I had become a member of the Illustrious Rejection Club, a dark warehouse with a dreary facade and an old, wooden carved sign barely hanging on for dear life by one hook.  You certainly do not want to walk through those doors.  You want to be in that shiny, sparkly building just a little further down the street with the flashy, neon sign pronouncing all who enter “Published and Proud.”  If you’re lucky, you get the hand stamp that never comes off.

However, once a rejection letter has crossed your desk, you are a part of The Illustrious Rejection Club.  You have no choice but to walk inside those heavy double doors.

And when you do?  The doors shut behind you, and immediately, Gloria Gaynor’s voice seems to burst from the black walls to tell you You will survive.  You realize you hate this song, and wonder if The Illustrious Rejection Club is simply a pseudonym for Hell. But still, you find yourself walking to the beat…and even (under your breath so no one could possibly hear you) singing along …”you think I’d crumble, you think I’d lay down and die…Oh no, not I.”

You keep walking.  The hallway seems endless, just like the length of time you know it will take before you would be considered good enough to serve drinks in the Published and Proud building.  As you meander your way through the turns and twists, you hear inklings of life.  Voices.  Laughter even.

Laughter? In the Rejection Club?  No one should be laughing.  We should all be sitting in our respective corners, nursing a pound of melted chocolate.

Intrigued, you step a little livelier.  And as you round that last corner, amazement and awe fill you.  For here, in this room where you now belong, are hundreds (tens of hundreds, even) of writers just like you.  They mill about, chatting with each other, sharing stories.  In one corner of the room, they shoot darts at their respective rejection letters and cheer for the bulls eyes.  In another corner is a giant chocolate fountain available to dip any number of food items in.  Hmm. If this is Hell, it’s not so bad.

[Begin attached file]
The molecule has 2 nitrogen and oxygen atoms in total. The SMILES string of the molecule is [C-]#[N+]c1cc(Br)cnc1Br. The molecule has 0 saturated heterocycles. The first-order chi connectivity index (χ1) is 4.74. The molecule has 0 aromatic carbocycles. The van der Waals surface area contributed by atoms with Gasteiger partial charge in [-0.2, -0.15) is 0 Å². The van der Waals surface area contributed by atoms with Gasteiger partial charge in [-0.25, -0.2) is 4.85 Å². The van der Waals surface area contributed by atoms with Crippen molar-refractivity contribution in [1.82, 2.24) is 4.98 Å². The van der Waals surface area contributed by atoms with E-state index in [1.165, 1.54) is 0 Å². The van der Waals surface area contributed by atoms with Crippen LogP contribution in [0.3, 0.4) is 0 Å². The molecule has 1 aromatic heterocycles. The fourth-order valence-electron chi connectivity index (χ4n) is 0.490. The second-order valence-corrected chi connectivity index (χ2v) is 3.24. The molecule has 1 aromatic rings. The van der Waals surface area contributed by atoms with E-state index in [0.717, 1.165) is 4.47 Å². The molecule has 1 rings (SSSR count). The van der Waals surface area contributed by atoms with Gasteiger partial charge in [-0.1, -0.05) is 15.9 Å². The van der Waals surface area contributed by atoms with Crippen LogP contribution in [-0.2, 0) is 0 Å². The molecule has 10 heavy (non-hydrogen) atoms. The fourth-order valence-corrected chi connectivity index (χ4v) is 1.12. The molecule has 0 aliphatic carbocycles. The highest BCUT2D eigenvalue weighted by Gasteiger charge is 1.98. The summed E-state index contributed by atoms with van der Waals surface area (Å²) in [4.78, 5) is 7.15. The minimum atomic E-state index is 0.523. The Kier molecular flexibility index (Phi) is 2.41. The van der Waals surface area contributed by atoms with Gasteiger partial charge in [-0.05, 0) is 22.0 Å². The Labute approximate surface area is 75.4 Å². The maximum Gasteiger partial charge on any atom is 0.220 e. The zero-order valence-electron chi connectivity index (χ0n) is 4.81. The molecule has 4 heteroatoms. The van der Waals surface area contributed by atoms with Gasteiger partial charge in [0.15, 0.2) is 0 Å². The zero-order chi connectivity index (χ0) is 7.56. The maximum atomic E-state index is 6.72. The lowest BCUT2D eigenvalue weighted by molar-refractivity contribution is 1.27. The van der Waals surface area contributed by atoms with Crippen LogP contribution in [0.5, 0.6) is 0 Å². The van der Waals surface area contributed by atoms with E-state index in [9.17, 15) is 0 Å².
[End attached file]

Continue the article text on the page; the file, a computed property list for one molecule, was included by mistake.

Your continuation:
The minute you step into the room, every gaze is directed at you.  The heavy spotlight of recognition doesn’t sit well, until you focus on the smiles.  They beckon you in to join them.

And you recognize those faces.

Meg Cabot hefts a US Postal Bag she keeps the many rejection letters she received and waves at you.

Christina Dodd proudly bears a “25 rejections and 3 manuscripts” button on her lapel.

Stephen King lounges on a couch and points up at the spike he hammered into the wall, full of rejection slips.

Julia Quinn gestures you to sit next to her at the Hot Chocolate Bar and tells you that in her rejections, “one said that the story was great but the characters were obvious, another said that the characters were great but the story was lame.  And another said that the characters were likable but the story was too simplistic and the heroine was not believable (somewhat inexplicably despite the fact that the characters were likable.)   So there was no big consensus on why I wasn’t worth publishing.” (1)

As you get up and move around the room, you see Nora Roberts.  The button on her lapel says “Years of rejections.”  This from the first woman to be inducted into the RWA Hall of Fame.  Whose last million books have been best sellers.

Perhaps this room isn’t so bad a place to be after all.

At the back of the room is a large mural.  Curious, you work your way toward it.  The wall is full of reviews and rejections for names that have you dropping your jaw:

Shakespeare’s name, you may depend on it, stands absurdly too high and will go down. He had no invention as to stories, none whatever. He took all his plots from old novels, and threw their stories into a dramatic shape, at as little expense of thought as you or I could turn his plays back again into prose tales.”— Lord Byron, letter to James Hogg  1814